Thursday, 30 June 2016

End of Month Review - June 2016

It is hard to write a post about the end of June without making some surprised reference to being half way through the year.  I shall resist the temptation.

June has been quite warm, fairly sunny and very rainy.  The rain has encouraged a lot of lush growth and a lot of slugs.  Many seedlings have been eaten and I imagine that the sales of organic (and inorganic) slug pellets have rocketed.

Meanwhile in the front garden....
One of my favourite roses, (by the way all the roses I grow are my favourites, it sort of goes with the territory), Leda is growing well by the front gate.  It scents the path as I walk up to the house.
The Knot Garden has had its first trim of the year and looks neater.
On the front door step currently is this bowl of Verbena purple sparkles and Bacopa 'Blue Hollyhock'.  They have been flowering for a few weeks now and I am very pleased with them.
This is Rosa Graham Thomas, I do not show him very often, but he sits there quietly by the front hedge just being a rather wonderful yellow.
Around the corner by the house there are rather a lot of fuchsias and sharpies (agaves), plus an aloe and an aeonium cutting.
Further around to the backgarden there is a collapsed Rosa 'Claire Austin' and a rather disgruntled ginger cat (Bruce).
The Long Shoot is looking more colourful now, if not rather blousy.  I like blousy.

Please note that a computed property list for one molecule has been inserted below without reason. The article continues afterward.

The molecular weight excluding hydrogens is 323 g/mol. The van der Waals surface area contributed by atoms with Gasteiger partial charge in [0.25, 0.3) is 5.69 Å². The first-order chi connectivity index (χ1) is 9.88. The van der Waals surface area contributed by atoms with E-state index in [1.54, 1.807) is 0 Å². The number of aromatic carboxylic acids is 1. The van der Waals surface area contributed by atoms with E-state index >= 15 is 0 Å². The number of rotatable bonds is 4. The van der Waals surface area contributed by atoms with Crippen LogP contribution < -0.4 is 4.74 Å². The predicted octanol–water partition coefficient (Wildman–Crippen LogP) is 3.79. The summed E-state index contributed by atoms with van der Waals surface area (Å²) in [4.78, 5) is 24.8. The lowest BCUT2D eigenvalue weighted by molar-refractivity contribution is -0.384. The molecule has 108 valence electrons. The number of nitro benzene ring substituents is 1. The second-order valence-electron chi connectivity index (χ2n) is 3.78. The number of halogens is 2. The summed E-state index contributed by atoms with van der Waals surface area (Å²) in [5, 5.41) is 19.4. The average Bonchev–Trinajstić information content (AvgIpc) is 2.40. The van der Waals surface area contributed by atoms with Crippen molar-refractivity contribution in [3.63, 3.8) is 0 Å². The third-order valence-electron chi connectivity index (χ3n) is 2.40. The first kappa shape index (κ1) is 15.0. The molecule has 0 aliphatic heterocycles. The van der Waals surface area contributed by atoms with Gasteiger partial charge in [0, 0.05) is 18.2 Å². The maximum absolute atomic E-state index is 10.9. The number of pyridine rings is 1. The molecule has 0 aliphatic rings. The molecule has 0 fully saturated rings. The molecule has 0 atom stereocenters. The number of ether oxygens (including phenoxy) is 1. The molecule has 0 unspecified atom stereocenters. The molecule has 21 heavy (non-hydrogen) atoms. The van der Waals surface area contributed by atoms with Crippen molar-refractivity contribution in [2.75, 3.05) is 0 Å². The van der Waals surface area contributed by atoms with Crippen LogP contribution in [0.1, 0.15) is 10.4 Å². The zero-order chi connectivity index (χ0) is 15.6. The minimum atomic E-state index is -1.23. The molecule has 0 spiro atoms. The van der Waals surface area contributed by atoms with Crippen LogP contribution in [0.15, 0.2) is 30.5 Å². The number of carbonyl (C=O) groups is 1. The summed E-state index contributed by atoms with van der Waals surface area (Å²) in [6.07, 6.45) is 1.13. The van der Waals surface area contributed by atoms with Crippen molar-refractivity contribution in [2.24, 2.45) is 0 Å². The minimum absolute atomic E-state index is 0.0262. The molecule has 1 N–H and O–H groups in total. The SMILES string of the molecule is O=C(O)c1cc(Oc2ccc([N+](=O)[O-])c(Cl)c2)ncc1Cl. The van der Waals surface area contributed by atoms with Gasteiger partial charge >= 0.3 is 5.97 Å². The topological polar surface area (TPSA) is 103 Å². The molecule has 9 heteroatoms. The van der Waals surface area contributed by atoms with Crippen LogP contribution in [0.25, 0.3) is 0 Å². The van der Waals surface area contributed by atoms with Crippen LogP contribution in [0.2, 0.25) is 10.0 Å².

The Conservatory Border is coming together, the Rosa Blythe Spirit is a good pale yellow, there are foxgloves seeded about and a small brown, somewhat cross, cat (Esme).
and along a bit there is the Bermuda Triangle that leads up to the Prairie Borders and along to the Dancing Lawn.  This area is briefly rather shady and I rather like this, I get that dark/light moment that I admire in other gardens.
The Spring Border is now the 'rather over it and rather shady' border.  It has a June pause.
The Prairie Borders are getting on with it and are growing well.  It all looks a bit linear from this angle, which I do not remember doing and looking at it now I clearly did.
The Exotic Border (for that is what it will be) looks still rather a lot like it is the Tree Lupin Border,  The bamboos are doing well and you can see a glimpse of banana.  I live in high hopes for this border this year, if (and it is a big if) the slugs do not eat everything.
The Wild Garden is looking pretty wild.
and the Bog Garden is looking lusher than lush.
and the dancing lawn is framed by the Rosa Wild Edric growing up the apple tree and Bruce pretending to be a lion.
The pergola, which rots a little more every day, is managing to hold up the hanging basket that is currently trialing some begonias.
When I look down I see the purple Selfheal.  I think it is so pretty, I set the mower blades to not damage it too much and the bees love it.
The Four sisters are doing well.  The Carol Klein acer enjoyed the mild winter.  The edgeworthia survived another winter and the Philadelphus 'Belle Etoile' is having its moment of glory.  The other shrub, whose name currently escapes me, is just looking green.  I will find its name in time for when it flowers, promise.